History, culture and more

About Abiquiú, New Mexico

Visiting the Village of Abiquiu, New Mexico, located between Santa Fe and Taos, should be on everyone’s bucket list. Dinosaurs once roamed the lands and many of their fossils have been found in the area. Native Americans, Spanish explorers, and castle wrestlers all called this land home. Abiquiú is thought to be the beginning of The Old Spanish Trail, linking Santa Fe and Los Angeles.

 

Our most famous resident was Georgia O’Keeffe, an Amerian artist who began spending time here in the late 1920's. She eventually made Abiquiú her home  and  made it famous through her paintings. Today, you can still see the vistas painted and loved so dearly. It’s no surprise, but Hollywood found Abiquiú and many films have been produced here, including Magnificent Seven; the 4th Indiana Jones movie, Indiana Jones and the Kingdom of the Crystal Skull; Cowboys and Aliens; City Slickers; Wyatt Earp; The Last Outlaw and more. 

There is so much to do and see in Abiquiú:

  • Ghost Ranch hiking, tours, classes, museums, horseback riding, O'Keeffe, movie sets and more

  • Plaza Blanca

  • Echo Amphitheater

  • Local galleries in this artist’s colony

  • Georgia O’Keeffe tours

  • Christ Monastery in the Desert

  • Abiquiú Lake

  • Rio Chama

  • Cerro Pedernal

  • Carson National Forest

  • Whitewater rafting, boating, fishing and swimming

  • Pueblos and culture

  • Day trips to Santa Fe, Taos, Bandelier, Chaco Canyon, Toltec & Cumbres Railroad, Meow Wolf and more

 

Of course, we think the absolute best part of Abiquiú are luxury vacation homes, The Casita del Lago and Abiquiú Lake Mesa, and the guest rooms and views of The Studios of Abiquiú Lake. Each are the perfect home base for you to Discover Abiquiú.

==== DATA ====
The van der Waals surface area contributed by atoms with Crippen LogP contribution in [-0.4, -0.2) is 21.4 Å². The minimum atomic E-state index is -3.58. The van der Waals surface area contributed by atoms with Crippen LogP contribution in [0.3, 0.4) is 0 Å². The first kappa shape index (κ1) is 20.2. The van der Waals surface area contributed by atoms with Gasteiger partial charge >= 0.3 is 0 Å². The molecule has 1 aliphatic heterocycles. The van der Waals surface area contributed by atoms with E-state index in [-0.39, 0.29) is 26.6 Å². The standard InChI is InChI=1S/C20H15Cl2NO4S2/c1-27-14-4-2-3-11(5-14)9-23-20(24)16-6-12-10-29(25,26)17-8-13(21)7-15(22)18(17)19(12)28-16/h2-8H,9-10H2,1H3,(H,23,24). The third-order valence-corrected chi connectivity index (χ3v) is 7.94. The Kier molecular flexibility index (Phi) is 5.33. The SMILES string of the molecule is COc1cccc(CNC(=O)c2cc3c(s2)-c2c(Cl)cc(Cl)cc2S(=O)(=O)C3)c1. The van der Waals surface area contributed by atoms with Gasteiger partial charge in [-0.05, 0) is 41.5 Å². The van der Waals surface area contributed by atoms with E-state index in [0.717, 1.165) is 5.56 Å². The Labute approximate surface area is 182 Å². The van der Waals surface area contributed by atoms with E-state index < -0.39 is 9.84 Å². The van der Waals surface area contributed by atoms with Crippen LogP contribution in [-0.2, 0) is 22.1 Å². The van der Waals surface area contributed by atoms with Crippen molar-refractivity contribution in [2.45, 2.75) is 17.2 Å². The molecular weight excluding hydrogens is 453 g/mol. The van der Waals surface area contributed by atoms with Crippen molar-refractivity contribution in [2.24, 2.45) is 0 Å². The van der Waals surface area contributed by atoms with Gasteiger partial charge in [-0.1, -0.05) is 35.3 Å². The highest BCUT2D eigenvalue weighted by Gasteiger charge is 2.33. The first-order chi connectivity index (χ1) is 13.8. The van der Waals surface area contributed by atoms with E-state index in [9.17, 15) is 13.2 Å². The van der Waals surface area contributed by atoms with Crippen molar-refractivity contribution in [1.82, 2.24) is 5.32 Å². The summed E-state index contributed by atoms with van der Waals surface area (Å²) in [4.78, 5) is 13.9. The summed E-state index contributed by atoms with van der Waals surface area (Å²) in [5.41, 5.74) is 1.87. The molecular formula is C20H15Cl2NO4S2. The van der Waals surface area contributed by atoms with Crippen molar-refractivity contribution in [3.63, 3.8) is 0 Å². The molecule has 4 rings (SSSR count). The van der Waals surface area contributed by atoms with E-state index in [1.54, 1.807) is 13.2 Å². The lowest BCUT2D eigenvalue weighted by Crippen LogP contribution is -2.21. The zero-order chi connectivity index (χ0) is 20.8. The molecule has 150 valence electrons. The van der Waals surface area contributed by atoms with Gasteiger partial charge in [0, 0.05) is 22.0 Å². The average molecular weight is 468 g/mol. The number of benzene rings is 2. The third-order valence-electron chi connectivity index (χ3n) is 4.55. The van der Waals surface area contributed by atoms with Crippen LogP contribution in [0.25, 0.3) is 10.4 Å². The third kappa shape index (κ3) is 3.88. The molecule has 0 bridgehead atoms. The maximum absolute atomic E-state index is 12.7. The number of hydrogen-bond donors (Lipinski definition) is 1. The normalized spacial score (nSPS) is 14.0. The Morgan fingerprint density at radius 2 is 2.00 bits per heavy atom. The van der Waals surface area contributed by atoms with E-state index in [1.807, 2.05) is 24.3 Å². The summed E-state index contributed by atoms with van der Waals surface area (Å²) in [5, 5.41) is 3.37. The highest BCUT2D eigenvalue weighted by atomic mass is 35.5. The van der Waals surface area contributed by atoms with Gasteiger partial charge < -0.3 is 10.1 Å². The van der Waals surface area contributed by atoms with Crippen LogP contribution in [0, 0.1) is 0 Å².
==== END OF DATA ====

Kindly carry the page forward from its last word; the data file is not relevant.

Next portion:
>read our Discover Abiquiú blog

History of Abiquiú

Phé shúu ú (also known as P'efu or Avéshu), was the name given by the Tewa people to what is known today as Abiquiú, a village that lies near the west bank of Rio Chama. Meaning "timber point," the name  translates to stick of wood (phe) and projecting point of hill or mesa (shúu). The Spanish pronunciation of the Phé shúu ú (Avéshu) turned the name to Abiquiú as early Mexican colonists took over the area.

 

Historians believe Abiquiú was built on top of the ruins of a prehistoric Tewa Pueblo that existed in 1300 A.D. Native Americans inhabited Rio Chama Valley for thousands of years before the Spanish established a small town here in the early 1700s.

By the 1730s, early Hispanic colonists created ranchos and plazas in the Rio Chama Valley and founded Santa Rosa de Lima de Abiquiú.  However, because of the cultural and land conflicts between colonists and native people, these settlers frequently abandoned their homes.  In 1747, Santa Rosa de Lima was completely abandoned when the Utes and Comanche Indians attacked the settlers in a deadly battle.

In 1750, Spanish authorities mandated the resettlement of Abiquiú and relocated the village upstream to its present location, but the conflicts continued. So in 1754, Governor Capuchin awarded a land grant to 34 "detribalized" Indian families (Genizaros) on the mesa above Santa Rosa de Lima; in return for the land grant, the Genizaros provided a military defense for the Spanish authorities. The Genizaros, who now owned their own land, built houses and named the new pueblo The Pueblo de Abiquiú.  So, the village of Abiquiú was founded in 1754, 22 years before American independence. 

 

One of the cultural conflicts centered around what was perceived by the colonists to be the practice of witchcraft. Many suspected "sorcerers and witches" were jailed and beaten. The Spanish authorities used this as a way to turn the Genezaro community away from their culture and natural healing practices. 

However, the treaty was never ratified by Congress and disputes over land continued. The government believed that land that had not yet been developed or farmed could be seized and distributed to new settlers. Despite their actions, the Pueblo de Abiquiú was able to protect its land grant because it had a well-documented history of ownership and use. The nearby Piedra Lumbre grant wasn't as lucky and that land was claimed by Thomas B. Catron (of the notorious Santa Fe Ring) and a group of entrepreneurs who eventually gained ownership of two-thirds of the grant.  Efforts in the mid-twentieth century to return some National Forest lands near Abiquiú back to the original Hispanic families who owned those original land claims were successful, thanks to negotiations initiated by the Presbyterian-owned Ghost Ranch.

stay. recharge. explore. Discover Abiquiú.